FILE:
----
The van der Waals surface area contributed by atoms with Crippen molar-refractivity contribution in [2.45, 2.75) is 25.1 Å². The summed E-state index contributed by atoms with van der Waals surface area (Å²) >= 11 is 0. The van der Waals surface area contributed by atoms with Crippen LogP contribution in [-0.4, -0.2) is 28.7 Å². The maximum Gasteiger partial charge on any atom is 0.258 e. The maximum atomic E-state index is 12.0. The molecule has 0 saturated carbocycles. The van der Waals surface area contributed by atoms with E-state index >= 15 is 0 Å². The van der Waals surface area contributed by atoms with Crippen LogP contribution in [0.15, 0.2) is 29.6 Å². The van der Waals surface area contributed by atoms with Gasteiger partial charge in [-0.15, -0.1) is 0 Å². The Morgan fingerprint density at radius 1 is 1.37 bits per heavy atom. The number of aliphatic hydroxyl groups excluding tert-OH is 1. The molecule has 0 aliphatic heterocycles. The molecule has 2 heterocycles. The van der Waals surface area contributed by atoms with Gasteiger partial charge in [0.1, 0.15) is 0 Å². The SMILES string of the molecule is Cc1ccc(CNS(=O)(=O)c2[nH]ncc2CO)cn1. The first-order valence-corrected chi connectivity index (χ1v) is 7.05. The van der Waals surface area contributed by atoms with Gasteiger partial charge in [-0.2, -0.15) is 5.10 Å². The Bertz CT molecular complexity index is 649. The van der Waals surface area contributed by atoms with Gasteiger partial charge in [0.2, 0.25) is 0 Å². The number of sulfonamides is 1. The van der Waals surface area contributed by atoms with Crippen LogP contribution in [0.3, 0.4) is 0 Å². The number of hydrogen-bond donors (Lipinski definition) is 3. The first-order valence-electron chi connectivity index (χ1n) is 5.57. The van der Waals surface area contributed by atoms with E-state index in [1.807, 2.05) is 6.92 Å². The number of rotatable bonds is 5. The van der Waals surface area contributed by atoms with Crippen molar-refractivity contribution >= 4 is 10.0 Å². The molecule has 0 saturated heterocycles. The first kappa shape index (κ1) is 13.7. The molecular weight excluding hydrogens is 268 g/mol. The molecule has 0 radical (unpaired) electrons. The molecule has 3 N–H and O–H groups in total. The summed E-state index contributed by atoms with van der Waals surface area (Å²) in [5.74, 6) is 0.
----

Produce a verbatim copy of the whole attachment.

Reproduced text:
The van der Waals surface area contributed by atoms with Crippen molar-refractivity contribution in [2.45, 2.75) is 25.1 Å². The summed E-state index contributed by atoms with van der Waals surface area (Å²) >= 11 is 0. The van der Waals surface area contributed by atoms with Crippen LogP contribution in [-0.4, -0.2) is 28.7 Å². The maximum Gasteiger partial charge on any atom is 0.258 e. The maximum atomic E-state index is 12.0. The molecule has 0 saturated carbocycles. The van der Waals surface area contributed by atoms with E-state index >= 15 is 0 Å². The van der Waals surface area contributed by atoms with Crippen LogP contribution in [0.15, 0.2) is 29.6 Å². The van der Waals surface area contributed by atoms with Gasteiger partial charge in [-0.15, -0.1) is 0 Å². The Morgan fingerprint density at radius 1 is 1.37 bits per heavy atom. The number of aliphatic hydroxyl groups excluding tert-OH is 1. The molecule has 0 aliphatic heterocycles. The molecule has 2 heterocycles. The van der Waals surface area contributed by atoms with Gasteiger partial charge in [0.1, 0.15) is 0 Å². The SMILES string of the molecule is Cc1ccc(CNS(=O)(=O)c2[nH]ncc2CO)cn1. The first-order valence-corrected chi connectivity index (χ1v) is 7.05. The van der Waals surface area contributed by atoms with Gasteiger partial charge in [-0.2, -0.15) is 5.10 Å². The Bertz CT molecular complexity index is 649. The van der Waals surface area contributed by atoms with Gasteiger partial charge in [0.2, 0.25) is 0 Å². The number of sulfonamides is 1. The van der Waals surface area contributed by atoms with Crippen LogP contribution in [0.3, 0.4) is 0 Å². The number of hydrogen-bond donors (Lipinski definition) is 3. The first-order valence-electron chi connectivity index (χ1n) is 5.57. The van der Waals surface area contributed by atoms with E-state index in [1.807, 2.05) is 6.92 Å². The number of rotatable bonds is 5. The van der Waals surface area contributed by atoms with Crippen molar-refractivity contribution >= 4 is 10.0 Å². The molecule has 0 saturated heterocycles. The first kappa shape index (κ1) is 13.7. The molecular weight excluding hydrogens is 268 g/mol. The molecule has 0 radical (unpaired) electrons. The molecule has 3 N–H and O–H groups in total. The summed E-state index contributed by atoms with van der Waals surface area (Å²) in [5.74, 6) is 0.